Rotational motion is a type of circular motion. In other words, all circular motions can’t be called rotational motion, but all rotational motions are certainly circular motions. When an object turns, it’s in a circular motion irrespective of the position of its axis. But for a rotational motion, the axis has to be located within the body of the object.
In Details: Two types of circular motion are rotation and revolution. When an object turns about an internal axis—that is, an axis located within the body of the object—the motion is called rotation, or spin. Both the Ferris wheel and the skater rotate.
When an object turns about an external axis, the motion is called revolution. Although the Ferris wheel rotates, the riders revolve about its axis. ( as axis of the Ferris wheel is external to the riders’ bodies)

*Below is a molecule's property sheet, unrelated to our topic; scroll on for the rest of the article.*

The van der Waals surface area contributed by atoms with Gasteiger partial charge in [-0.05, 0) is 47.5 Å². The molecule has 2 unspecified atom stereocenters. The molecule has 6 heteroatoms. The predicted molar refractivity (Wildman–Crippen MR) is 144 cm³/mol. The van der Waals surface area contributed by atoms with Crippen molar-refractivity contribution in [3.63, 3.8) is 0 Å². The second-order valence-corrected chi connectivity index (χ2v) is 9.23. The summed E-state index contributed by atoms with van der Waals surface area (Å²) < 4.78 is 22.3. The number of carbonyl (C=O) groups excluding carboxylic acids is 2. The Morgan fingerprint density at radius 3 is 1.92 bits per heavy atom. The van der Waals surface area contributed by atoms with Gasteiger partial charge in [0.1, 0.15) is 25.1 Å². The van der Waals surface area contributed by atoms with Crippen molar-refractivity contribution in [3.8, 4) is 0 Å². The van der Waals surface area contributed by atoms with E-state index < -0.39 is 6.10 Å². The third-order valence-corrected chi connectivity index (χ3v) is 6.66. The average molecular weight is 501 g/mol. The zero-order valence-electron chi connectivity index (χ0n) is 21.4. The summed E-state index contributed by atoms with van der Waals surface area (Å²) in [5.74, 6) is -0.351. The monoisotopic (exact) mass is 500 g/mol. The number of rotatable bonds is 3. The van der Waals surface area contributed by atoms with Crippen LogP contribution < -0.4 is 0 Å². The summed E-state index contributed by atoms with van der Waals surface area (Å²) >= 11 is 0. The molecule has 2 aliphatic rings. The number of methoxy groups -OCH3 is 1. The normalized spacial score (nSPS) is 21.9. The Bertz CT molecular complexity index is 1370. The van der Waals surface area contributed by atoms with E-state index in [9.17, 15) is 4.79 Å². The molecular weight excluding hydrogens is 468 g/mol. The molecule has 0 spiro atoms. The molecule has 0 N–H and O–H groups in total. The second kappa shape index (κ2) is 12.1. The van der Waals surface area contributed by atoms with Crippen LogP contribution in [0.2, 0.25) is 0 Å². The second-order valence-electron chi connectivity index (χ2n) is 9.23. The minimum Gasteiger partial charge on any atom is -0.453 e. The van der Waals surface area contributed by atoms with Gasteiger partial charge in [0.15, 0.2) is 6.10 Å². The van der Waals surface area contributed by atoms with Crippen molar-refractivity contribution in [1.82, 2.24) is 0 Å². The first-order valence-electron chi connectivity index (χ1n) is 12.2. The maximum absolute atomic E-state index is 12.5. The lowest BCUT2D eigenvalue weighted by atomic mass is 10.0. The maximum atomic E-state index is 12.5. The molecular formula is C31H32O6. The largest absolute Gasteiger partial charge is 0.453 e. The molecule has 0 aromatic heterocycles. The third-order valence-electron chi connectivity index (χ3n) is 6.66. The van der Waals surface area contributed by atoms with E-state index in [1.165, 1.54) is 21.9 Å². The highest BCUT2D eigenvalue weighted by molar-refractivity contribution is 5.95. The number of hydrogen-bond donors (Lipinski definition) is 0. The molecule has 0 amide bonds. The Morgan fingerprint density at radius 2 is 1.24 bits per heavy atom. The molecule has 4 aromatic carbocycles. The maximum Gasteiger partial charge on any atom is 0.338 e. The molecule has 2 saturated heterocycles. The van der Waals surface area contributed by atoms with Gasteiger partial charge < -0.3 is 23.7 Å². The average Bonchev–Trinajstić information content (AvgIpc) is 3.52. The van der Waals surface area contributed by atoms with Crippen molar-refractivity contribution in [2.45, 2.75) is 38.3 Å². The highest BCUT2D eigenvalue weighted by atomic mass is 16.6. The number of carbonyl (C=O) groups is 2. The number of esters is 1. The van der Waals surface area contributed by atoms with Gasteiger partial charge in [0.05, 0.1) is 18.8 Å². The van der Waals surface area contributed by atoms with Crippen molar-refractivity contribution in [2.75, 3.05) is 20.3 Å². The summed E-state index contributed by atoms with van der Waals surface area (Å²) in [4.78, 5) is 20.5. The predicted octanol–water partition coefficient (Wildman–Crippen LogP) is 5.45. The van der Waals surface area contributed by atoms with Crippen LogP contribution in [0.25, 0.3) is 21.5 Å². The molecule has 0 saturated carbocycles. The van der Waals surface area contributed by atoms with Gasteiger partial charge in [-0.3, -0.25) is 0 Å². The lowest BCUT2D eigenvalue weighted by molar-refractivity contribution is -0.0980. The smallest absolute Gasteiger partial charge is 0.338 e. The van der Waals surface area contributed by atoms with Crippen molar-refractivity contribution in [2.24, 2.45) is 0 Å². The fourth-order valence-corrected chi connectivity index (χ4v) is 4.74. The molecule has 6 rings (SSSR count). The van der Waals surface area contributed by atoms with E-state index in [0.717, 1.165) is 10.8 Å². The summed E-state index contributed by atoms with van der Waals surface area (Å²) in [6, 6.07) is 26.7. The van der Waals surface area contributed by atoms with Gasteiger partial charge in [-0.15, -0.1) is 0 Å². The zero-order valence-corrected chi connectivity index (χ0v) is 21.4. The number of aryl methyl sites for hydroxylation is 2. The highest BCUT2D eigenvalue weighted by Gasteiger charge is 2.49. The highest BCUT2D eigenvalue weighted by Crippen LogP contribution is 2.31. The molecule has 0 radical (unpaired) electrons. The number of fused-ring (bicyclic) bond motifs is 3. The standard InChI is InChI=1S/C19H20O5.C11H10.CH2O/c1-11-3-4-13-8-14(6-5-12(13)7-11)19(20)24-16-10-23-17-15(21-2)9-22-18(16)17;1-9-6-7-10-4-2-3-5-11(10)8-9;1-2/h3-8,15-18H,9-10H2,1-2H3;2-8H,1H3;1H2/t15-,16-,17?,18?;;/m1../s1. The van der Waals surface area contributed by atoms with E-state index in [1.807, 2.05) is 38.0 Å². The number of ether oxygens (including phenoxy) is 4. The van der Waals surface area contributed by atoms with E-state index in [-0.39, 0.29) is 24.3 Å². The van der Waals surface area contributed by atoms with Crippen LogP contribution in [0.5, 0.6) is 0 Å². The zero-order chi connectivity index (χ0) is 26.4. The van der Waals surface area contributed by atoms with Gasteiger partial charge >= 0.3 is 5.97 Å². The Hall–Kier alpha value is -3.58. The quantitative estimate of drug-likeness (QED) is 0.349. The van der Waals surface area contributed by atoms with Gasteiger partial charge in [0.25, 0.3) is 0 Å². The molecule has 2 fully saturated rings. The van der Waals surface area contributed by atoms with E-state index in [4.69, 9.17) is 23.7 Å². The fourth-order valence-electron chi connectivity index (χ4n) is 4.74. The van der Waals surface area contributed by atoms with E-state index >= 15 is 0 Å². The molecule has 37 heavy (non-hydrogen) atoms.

Note: Ferris wheel is a fairground ride consisting of a giant vertical revolving wheel with passenger cars suspended on its outer edge.
So both the rotation and revolution are circular motion. Hence we can say, rotation is a subset of circular motion.
Rotational motion is a type of circular motion – elaborating with diagram
Any object that moves in a circle is said to experience circular motion.
By purely rotational motion we mean that all points in the object move in circles, (shown dashed in Fig. 1 for point P). and that the centers of these circles all lie on one line called the axis of rotation.
In Fig. 1 the axis of rotation is perpendicular to the page and passes through point O.
A straight line drawn from the axis to any point in the object sweeps out the same angle in the same time interval, for uniform rotational motion.
Earth undergoes both rotation and revolution – elaborate
The Earth undergoes both types of circular motion. It revolves around the sun once every 365 days and 6 hours, and it rotates around an axis passing through its geographical poles once every 24 hours